Board Games and the Two-Player Misnomer
Every board game has a limit in terms of how many players it supports. At a certain point, a game isn’t going to work at all if there are too many or not enough players present. Player count isn’t a binary thing either, as games oftentimes degrade to a certain degree before they completely fall apart. Over the last few years, many of the games I’ve played struggle with supporting two players. I’m fine with games that don’t work well in pairs, though I find it alarming and disingenuous how many games in the marketplace claim that they support two players when they really shouldn’t.
Off the top of my head, Blokus is one of the most egregious examples of misleading player counts. It’s a phenomenal 4-player game, but with two or three players, Blokus sucks. Without a full set of four players, the remaining players need to control multiple sets of blocks. This becomes particularly problematic with three players, as each one takes turns placing blocks for the unoccupied set of blocks. It’s a half-baked solution that isn’t fun to play while undermining the intent of the game. If you want to play Blokus and only have two players, your best bet is to actually play Blokus Duo, which was specifically designed to support that many players.
Solely based on the games I’ve played since I got into the scene, Blokus is far from the only game to suffer from a misleading two-player recommendation. There are times towards the end of King of Tokyo where only two players are left standing, which makes for a frenetic race to the finish. However, starting the game with two players undermines most of the intended pacing and conflict to the point where both players speed towards victory or death. Coup advertises the fact that it works with two players, though these matches oftentimes end in two to four moves that take place over the course of 20 unsatisfying seconds. The gameplay in Sushi Go! falls apart so much with only two players that alternate rules involving a dummy player are included just so that the game can meet the recommendations on the box.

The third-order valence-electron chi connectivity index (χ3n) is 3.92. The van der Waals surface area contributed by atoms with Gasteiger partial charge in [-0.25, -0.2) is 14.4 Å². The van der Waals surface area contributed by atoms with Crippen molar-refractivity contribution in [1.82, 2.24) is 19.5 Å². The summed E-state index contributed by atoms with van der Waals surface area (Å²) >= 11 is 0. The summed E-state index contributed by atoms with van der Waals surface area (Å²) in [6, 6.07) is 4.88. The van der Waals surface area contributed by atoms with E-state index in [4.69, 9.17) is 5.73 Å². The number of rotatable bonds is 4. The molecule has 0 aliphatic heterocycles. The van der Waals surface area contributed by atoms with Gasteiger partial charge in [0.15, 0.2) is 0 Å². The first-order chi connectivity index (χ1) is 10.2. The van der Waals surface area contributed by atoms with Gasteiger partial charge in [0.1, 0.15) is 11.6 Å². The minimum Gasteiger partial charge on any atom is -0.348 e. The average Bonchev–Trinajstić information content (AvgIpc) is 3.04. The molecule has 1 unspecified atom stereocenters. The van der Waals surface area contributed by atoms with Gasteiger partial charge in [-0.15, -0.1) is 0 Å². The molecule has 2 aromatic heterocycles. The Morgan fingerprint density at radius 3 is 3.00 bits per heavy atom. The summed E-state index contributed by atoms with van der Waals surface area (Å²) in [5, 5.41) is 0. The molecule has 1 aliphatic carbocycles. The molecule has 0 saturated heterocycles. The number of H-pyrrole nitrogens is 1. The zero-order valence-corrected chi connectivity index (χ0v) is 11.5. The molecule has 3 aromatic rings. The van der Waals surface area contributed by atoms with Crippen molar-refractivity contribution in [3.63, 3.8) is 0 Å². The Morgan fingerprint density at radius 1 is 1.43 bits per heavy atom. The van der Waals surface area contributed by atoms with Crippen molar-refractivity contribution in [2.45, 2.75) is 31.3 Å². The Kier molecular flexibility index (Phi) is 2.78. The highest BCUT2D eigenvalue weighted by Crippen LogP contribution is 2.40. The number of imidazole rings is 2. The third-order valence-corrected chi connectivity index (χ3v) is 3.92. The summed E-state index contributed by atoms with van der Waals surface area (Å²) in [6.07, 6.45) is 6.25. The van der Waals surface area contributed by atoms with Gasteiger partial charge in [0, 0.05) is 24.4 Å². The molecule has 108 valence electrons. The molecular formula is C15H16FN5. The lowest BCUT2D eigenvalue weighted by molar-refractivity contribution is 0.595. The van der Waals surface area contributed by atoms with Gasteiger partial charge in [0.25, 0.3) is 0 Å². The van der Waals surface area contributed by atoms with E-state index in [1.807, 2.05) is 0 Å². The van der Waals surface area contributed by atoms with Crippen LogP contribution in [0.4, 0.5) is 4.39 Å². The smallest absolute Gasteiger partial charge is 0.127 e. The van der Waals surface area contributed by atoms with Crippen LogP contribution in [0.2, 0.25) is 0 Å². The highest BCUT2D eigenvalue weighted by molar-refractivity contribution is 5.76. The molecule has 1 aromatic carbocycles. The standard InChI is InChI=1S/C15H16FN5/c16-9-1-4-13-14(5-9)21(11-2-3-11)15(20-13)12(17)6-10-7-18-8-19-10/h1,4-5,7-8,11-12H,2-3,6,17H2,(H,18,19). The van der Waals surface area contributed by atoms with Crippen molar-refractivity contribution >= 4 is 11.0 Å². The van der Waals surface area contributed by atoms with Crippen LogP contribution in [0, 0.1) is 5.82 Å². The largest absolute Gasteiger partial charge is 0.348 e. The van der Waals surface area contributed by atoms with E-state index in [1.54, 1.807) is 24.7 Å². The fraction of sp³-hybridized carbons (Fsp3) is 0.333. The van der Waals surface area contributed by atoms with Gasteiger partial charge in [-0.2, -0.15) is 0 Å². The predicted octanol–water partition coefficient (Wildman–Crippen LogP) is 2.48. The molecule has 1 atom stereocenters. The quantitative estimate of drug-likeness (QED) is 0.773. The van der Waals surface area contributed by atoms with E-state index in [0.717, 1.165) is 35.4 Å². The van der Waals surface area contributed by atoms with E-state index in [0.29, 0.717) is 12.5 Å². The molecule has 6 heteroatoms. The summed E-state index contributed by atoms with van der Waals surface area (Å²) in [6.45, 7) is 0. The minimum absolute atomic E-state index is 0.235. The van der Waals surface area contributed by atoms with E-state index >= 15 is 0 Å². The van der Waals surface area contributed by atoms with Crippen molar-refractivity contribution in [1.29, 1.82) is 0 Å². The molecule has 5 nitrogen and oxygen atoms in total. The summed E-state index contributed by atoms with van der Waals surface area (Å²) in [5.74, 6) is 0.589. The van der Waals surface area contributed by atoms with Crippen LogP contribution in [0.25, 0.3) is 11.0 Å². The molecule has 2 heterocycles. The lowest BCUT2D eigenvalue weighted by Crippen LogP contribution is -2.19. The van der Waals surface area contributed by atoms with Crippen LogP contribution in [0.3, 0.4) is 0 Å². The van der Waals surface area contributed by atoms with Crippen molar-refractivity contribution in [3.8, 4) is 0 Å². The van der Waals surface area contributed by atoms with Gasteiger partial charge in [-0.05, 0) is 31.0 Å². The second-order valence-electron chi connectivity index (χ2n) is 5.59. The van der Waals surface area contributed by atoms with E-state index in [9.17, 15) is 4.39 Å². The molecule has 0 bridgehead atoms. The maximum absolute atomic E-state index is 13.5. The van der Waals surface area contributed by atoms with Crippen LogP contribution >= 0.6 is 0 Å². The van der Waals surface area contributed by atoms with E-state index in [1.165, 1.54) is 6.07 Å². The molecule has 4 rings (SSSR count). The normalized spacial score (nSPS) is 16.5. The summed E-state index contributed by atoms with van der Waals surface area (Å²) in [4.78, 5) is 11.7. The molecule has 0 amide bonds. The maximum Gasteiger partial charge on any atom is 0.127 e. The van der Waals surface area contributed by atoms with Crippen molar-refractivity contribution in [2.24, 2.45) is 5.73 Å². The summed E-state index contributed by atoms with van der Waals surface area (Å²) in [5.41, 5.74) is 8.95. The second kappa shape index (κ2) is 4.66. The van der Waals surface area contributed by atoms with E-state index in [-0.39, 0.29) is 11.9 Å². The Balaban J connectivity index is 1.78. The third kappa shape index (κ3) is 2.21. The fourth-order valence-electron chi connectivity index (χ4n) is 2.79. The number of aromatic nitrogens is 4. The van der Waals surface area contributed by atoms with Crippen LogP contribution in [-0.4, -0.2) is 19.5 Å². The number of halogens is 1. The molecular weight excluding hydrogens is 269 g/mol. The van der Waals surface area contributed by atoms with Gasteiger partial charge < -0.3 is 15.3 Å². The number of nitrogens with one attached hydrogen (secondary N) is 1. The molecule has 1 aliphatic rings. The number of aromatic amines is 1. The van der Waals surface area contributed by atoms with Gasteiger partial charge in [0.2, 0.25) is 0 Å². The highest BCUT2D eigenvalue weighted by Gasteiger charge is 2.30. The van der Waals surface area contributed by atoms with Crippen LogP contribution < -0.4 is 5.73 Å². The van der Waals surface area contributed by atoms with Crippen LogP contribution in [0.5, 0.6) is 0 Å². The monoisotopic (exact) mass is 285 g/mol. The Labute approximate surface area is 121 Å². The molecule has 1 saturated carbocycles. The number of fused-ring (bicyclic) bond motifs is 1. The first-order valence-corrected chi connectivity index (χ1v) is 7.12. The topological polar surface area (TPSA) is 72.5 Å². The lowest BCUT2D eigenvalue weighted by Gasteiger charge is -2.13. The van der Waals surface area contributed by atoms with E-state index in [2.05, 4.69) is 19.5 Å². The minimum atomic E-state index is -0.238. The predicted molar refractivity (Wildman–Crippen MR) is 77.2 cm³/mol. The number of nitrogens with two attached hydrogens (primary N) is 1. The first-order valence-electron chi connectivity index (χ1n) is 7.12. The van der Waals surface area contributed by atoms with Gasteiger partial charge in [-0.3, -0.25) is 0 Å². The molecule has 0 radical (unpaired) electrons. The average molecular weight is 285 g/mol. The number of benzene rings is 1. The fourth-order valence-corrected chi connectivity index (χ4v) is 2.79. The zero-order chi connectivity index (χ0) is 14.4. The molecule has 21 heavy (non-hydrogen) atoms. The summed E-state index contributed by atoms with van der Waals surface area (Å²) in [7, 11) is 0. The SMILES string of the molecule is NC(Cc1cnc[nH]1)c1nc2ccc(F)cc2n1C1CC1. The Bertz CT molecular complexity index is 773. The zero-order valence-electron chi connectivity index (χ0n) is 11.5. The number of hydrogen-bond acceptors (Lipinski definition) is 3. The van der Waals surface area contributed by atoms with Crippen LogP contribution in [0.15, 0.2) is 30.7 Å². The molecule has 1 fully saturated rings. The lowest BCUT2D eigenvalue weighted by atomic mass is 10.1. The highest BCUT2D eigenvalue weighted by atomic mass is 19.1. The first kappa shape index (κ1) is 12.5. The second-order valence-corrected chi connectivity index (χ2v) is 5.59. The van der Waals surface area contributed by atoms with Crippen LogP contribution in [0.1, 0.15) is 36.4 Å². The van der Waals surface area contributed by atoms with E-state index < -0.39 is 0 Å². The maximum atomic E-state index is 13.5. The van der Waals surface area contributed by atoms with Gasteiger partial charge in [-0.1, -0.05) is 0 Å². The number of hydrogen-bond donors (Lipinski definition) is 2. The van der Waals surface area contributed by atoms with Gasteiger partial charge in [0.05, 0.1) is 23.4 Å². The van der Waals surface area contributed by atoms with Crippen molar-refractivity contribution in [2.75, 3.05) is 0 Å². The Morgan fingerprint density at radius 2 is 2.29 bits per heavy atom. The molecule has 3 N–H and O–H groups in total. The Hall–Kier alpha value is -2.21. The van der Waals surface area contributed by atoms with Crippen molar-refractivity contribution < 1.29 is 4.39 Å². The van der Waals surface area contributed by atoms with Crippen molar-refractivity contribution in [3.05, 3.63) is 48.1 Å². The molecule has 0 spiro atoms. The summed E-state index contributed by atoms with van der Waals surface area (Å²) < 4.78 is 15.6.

I totally get it from a business perspective. Two players is a common player count, and board game publishers don’t want their games to be left on the shelf because of this. Technically, in all of the above cases, they’re not wrong in saying that they support two players. However, the the two-player experience in these games and many others is so degraded that it breaks the core experience to the point of it not being fun anymore.
I also get it from a design perspective. It’s hard to design games that scale for every conceivable player count. At a certain point, trying to design or modify a game to support two players undermines what the game could be if designers could simply make their games with ideal player counts in mind.
However, I wish publishers were more upfront about this. Not sure how you tell people that your game kind of sucks with only two people without losing sales, but it feels disingenuous to me for publishers to fudge the truth. Savvy gamers will go to Board Game Geek for the suggested number of players, though I’d much prefer some sort of solution on the box that better informs players what they’re getting into.
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